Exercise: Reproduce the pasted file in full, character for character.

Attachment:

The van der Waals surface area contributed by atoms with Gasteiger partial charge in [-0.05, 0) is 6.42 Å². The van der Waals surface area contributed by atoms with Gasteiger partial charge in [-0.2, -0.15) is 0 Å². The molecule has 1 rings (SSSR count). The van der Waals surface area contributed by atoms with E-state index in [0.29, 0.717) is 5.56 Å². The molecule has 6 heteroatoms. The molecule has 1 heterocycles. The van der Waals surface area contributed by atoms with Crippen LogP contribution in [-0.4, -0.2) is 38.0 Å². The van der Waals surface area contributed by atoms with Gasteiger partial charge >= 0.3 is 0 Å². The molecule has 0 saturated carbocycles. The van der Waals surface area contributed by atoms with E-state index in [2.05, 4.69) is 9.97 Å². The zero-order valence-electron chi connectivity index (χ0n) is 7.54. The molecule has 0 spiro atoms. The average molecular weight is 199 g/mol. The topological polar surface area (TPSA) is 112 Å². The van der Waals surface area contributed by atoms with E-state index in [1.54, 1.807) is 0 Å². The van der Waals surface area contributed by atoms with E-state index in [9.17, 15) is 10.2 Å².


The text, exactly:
The van der Waals surface area contributed by atoms with Gasteiger partial charge in [-0.05, 0) is 6.42 Å². The van der Waals surface area contributed by atoms with Gasteiger partial charge in [-0.2, -0.15) is 0 Å². The molecule has 1 rings (SSSR count). The van der Waals surface area contributed by atoms with E-state index in [0.29, 0.717) is 5.56 Å². The molecule has 6 heteroatoms. The molecule has 1 heterocycles. The van der Waals surface area contributed by atoms with Crippen LogP contribution in [-0.4, -0.2) is 38.0 Å². The van der Waals surface area contributed by atoms with Gasteiger partial charge >= 0.3 is 0 Å². The molecule has 0 saturated carbocycles. The van der Waals surface area contributed by atoms with E-state index in [2.05, 4.69) is 9.97 Å². The zero-order valence-electron chi connectivity index (χ0n) is 7.54. The molecule has 0 spiro atoms. The average molecular weight is 199 g/mol. The topological polar surface area (TPSA) is 112 Å². The van der Waals surface area contributed by atoms with E-state index in [1.54, 1.807) is 0 Å². The van der Waals surface area contributed by atoms with E-state index in [9.17, 15) is 10.2 Å².